Ms. Frugoni points out that a great deal of daytime life in the cities was passed out-of-doors because homes and workshops were small. At nighttime, though, people stayed inside, and always slept in the nude. Night was a time of fear when people did not go out because of robbers. Travel, night or day, was undertaken with trepidation for the same reason.

One of the most familiar sounds for medieval men and women were bells, which, in Ms. Frugoni’s words, beat “out the rhythm of day and night, announcing political assemblies and festivals,” whether religious or secular. The author tells a great story about one of the largest of medieval bells, the 17,000 pounder in Florence known as “the great bell of the people” that no one had been able to ring for 17 years at full peal. As many as 12 men had tried pulling the bell rope at one time, to no avail. But luckily in 1322 there arrived ” a subtle master from Sienna” (in the words of a manuscript of the time) who was indeed successful. With his “subtle and beautiful skill” as few as two men were able to make the bell move and after it moved, just one was needed to make the bell reach full peal.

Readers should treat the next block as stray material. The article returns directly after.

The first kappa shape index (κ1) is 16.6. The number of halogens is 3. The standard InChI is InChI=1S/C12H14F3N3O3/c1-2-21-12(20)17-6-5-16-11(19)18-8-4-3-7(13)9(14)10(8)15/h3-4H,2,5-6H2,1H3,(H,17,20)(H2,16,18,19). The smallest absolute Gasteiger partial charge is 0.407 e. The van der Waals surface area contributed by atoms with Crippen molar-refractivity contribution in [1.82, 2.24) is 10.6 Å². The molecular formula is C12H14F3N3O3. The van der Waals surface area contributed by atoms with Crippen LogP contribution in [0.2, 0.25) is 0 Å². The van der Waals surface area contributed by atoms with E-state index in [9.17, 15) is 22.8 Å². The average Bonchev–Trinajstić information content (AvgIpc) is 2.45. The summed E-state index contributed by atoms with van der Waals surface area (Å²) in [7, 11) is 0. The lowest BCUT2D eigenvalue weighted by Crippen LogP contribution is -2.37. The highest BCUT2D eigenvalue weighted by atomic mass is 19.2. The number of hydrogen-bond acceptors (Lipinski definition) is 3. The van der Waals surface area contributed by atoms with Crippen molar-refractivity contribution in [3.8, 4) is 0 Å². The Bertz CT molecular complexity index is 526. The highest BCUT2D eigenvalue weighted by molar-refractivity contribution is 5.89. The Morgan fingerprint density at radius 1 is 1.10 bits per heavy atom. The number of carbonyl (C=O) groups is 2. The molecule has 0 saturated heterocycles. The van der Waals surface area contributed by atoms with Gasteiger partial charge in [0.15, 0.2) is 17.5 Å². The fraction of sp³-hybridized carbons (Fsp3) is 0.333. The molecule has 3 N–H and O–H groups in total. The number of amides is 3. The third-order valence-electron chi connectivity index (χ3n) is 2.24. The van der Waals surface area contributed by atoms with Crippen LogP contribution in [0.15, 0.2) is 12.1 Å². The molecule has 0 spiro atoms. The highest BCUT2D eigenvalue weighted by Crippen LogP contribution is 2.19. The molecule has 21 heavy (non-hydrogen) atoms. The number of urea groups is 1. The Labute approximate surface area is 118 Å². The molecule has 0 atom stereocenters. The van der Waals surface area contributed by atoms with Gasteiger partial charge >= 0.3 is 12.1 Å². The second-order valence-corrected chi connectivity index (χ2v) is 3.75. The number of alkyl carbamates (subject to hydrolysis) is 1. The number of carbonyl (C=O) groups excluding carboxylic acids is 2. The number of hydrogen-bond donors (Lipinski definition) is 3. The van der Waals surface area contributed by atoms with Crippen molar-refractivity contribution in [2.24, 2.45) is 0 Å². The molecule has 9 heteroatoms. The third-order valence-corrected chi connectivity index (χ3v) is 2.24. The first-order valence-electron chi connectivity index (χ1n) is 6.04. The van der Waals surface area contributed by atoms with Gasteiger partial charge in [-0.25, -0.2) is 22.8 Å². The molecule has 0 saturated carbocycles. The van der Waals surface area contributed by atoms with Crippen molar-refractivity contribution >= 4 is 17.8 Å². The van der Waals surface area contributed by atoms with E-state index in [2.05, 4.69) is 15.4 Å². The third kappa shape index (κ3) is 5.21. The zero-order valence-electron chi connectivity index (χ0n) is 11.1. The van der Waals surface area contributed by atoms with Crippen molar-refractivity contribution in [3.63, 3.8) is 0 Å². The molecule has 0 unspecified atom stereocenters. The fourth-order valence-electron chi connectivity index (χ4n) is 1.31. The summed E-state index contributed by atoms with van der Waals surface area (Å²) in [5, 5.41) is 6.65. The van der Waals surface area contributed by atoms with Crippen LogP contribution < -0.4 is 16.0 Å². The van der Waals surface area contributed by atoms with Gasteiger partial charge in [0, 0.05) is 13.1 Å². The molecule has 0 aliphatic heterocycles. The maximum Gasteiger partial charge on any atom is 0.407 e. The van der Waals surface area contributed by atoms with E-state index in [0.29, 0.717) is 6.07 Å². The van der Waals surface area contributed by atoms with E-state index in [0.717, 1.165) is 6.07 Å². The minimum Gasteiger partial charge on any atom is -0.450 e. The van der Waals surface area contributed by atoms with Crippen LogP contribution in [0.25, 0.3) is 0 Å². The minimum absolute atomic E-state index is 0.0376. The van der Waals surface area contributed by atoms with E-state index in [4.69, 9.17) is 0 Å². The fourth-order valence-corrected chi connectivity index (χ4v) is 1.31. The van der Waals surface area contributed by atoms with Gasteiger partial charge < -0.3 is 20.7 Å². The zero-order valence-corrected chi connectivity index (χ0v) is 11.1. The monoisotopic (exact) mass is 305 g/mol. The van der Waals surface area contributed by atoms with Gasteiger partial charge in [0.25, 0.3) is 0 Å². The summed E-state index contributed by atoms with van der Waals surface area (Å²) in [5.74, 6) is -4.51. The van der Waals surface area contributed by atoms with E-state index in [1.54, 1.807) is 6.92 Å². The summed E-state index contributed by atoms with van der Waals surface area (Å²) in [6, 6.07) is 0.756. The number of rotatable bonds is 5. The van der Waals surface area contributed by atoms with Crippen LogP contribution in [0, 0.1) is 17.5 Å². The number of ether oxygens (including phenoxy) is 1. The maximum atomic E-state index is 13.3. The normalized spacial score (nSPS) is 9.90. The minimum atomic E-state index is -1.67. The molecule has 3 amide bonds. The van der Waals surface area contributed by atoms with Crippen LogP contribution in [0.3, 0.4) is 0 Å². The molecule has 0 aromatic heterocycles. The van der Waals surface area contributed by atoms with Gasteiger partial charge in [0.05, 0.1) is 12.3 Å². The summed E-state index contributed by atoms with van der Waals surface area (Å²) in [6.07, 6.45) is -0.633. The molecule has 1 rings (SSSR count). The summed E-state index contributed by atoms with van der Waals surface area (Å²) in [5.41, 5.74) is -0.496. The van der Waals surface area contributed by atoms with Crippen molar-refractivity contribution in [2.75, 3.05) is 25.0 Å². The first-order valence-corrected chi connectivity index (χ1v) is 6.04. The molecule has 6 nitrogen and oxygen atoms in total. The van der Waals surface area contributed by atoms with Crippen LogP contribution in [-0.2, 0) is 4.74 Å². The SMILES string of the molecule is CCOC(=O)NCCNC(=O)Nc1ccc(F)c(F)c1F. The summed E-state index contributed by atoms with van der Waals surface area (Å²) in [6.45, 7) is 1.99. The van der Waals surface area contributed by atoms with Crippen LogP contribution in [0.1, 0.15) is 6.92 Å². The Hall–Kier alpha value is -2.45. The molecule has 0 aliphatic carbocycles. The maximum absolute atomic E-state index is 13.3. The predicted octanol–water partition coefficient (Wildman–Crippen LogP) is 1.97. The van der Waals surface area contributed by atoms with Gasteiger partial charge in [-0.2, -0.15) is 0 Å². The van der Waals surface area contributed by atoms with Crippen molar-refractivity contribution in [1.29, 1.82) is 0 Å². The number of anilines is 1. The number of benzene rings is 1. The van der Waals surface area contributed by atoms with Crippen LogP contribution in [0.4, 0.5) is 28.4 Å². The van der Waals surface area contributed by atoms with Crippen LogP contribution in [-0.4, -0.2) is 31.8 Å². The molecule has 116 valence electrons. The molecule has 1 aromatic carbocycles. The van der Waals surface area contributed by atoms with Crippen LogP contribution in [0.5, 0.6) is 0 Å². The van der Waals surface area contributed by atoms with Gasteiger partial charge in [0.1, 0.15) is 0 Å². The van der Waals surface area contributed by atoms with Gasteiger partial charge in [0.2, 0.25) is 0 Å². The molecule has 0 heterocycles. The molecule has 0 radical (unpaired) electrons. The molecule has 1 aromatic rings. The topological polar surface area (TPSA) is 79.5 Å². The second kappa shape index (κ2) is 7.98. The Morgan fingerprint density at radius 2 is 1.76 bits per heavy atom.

Medieval man had no street addresses, which meant sending a letter required a messenger who knew a city and its inhabitants thoroughly. Punishment for crime was public so that everyone saw — and heard — the criminal’s pain and agony. Thieves were whipped then put in stocks and branded on the cheek with a red-hot iron and forced to stay there for hours. Murderers found themselves tied to the tails of an ass or horse, dragged through the whole city and hanged.

Religion of course played a major role in everyone’s life. Ms. Frugoni explains how saints were summoned to help in almost every crisis. St. Julian protected travelers. A marvelous panel painting by Ambrogio Lorenzetti shows “A Child Brought Back to Life by Saint Nicholas,” the saint whose special care was the very young. Another series of works from the 15th century by the well-known painter Simone Martini portray a saint saving infants from a savage dog attack and from a fall from a balcony.